About the search language
When you search, you're either retrieving events from an index or summarizing results into a tabular or visual format. A Splunk search consists of search terms, search commands, functions, arguments, and clauses.
The search terms are keywords, phrases, boolean expressions, key/value pairs, etc. that specify what you want to retrieve from the index(es).
The matching events can then be passed as inputs into a search command using a pipe character, "|". This enables you to refine or enhance the data at each step along the pipeline. The "search pipeline" refers to the structure of a Splunk search, in which consecutive commands are chained together using a pipe character that tells Splunk to use the output or result of one command as the input for the next command.
Search commands tell Splunk what to do to the events you retrieved from the indexes. For example, you might use commands to filter unwanted information, extract more information, evaluate new fields, calculate statistics, reorder your results, or create a chart. Some commands have functions and arguments associated with them. These functions and their arguments enable you to specify how the commands act on your results and which fields to act on; for example, how to create a chart, what kind of statistics to calculate, and what fields to evaluate. Some commands also enable you to use clauses to specify how you want to group your search results. For the complete list of search commands, refer to the Search Reference manual and the individual search command reference topic for its syntax and usage.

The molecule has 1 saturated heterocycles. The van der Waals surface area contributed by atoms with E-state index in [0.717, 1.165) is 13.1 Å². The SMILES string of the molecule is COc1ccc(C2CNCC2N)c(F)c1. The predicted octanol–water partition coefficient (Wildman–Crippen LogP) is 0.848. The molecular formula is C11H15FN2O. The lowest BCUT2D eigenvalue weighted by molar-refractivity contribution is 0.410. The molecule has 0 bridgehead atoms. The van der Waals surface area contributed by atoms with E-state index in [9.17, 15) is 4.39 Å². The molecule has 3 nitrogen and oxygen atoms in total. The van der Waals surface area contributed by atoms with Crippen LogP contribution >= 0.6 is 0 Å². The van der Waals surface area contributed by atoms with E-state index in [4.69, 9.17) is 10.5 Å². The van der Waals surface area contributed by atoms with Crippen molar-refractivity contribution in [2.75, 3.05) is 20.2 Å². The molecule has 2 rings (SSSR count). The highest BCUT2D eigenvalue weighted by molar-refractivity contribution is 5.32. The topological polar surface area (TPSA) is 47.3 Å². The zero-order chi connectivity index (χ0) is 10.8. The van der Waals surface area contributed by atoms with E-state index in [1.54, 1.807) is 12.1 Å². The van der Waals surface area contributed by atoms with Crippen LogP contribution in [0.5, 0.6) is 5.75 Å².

The anatomy of a search
To better understand how search commands act on your data, it helps to visualize all your indexed data as a table. Each search command redefines the shape of your table. This topic illustrates how the different types of search commands act on your data.
Also, if you want to just jump right in and start searching, the Search command cheatsheet is a quick reference complete with descriptions and examples.
Start with a table of indexed data